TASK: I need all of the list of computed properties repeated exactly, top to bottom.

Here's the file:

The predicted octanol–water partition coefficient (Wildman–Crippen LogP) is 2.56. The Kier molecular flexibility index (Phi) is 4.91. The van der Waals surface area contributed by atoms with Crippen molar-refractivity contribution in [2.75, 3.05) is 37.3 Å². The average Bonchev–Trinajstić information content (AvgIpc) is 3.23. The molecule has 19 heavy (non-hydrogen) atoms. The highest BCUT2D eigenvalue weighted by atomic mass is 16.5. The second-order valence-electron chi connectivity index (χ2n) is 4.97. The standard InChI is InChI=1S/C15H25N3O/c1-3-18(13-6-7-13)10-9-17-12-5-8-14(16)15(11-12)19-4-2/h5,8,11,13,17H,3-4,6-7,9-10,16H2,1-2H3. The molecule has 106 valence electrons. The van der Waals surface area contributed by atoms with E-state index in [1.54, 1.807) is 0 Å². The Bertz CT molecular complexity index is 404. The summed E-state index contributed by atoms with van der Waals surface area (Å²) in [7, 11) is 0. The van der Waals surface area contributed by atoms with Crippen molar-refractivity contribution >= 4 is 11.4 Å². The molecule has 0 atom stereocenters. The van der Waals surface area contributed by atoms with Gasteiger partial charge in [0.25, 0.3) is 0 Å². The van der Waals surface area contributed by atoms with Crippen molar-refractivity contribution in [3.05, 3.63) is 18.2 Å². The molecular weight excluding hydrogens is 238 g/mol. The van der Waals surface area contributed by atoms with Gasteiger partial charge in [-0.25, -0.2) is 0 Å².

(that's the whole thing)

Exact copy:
The predicted octanol–water partition coefficient (Wildman–Crippen LogP) is 2.56. The Kier molecular flexibility index (Phi) is 4.91. The van der Waals surface area contributed by atoms with Crippen molar-refractivity contribution in [2.75, 3.05) is 37.3 Å². The average Bonchev–Trinajstić information content (AvgIpc) is 3.23. The molecule has 19 heavy (non-hydrogen) atoms. The highest BCUT2D eigenvalue weighted by atomic mass is 16.5. The second-order valence-electron chi connectivity index (χ2n) is 4.97. The standard InChI is InChI=1S/C15H25N3O/c1-3-18(13-6-7-13)10-9-17-12-5-8-14(16)15(11-12)19-4-2/h5,8,11,13,17H,3-4,6-7,9-10,16H2,1-2H3. The molecule has 106 valence electrons. The van der Waals surface area contributed by atoms with E-state index in [1.54, 1.807) is 0 Å². The Bertz CT molecular complexity index is 404. The summed E-state index contributed by atoms with van der Waals surface area (Å²) in [7, 11) is 0. The van der Waals surface area contributed by atoms with Crippen molar-refractivity contribution >= 4 is 11.4 Å². The molecule has 0 atom stereocenters. The van der Waals surface area contributed by atoms with Gasteiger partial charge in [0.25, 0.3) is 0 Å². The van der Waals surface area contributed by atoms with Crippen molar-refractivity contribution in [3.05, 3.63) is 18.2 Å². The molecular weight excluding hydrogens is 238 g/mol. The van der Waals surface area contributed by atoms with Gasteiger partial charge in [-0.25, -0.2) is 0 Å².